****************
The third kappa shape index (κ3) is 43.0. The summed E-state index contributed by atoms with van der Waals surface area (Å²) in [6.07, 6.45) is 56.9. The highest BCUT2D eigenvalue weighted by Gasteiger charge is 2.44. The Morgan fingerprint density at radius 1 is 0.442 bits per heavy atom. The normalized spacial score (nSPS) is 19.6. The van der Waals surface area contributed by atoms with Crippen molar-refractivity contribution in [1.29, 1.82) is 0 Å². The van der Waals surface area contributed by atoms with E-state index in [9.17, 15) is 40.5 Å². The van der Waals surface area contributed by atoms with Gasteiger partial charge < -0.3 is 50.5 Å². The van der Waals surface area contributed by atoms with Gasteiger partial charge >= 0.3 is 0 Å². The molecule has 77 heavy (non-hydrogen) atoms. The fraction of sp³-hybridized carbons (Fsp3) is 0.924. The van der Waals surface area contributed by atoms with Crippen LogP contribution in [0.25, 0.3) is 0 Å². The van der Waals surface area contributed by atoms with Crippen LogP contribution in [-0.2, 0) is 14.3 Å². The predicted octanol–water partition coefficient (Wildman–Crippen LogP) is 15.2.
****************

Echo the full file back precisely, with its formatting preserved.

The third kappa shape index (κ3) is 43.0. The summed E-state index contributed by atoms with van der Waals surface area (Å²) in [6.07, 6.45) is 56.9. The highest BCUT2D eigenvalue weighted by Gasteiger charge is 2.44. The Morgan fingerprint density at radius 1 is 0.442 bits per heavy atom. The normalized spacial score (nSPS) is 19.6. The van der Waals surface area contributed by atoms with Crippen molar-refractivity contribution in [1.29, 1.82) is 0 Å². The van der Waals surface area contributed by atoms with E-state index in [9.17, 15) is 40.5 Å². The van der Waals surface area contributed by atoms with Gasteiger partial charge < -0.3 is 50.5 Å². The van der Waals surface area contributed by atoms with Gasteiger partial charge >= 0.3 is 0 Å². The molecule has 77 heavy (non-hydrogen) atoms. The fraction of sp³-hybridized carbons (Fsp3) is 0.924. The van der Waals surface area contributed by atoms with Crippen LogP contribution in [0.25, 0.3) is 0 Å². The van der Waals surface area contributed by atoms with Crippen LogP contribution in [-0.2, 0) is 14.3 Å². The predicted octanol–water partition coefficient (Wildman–Crippen LogP) is 15.2.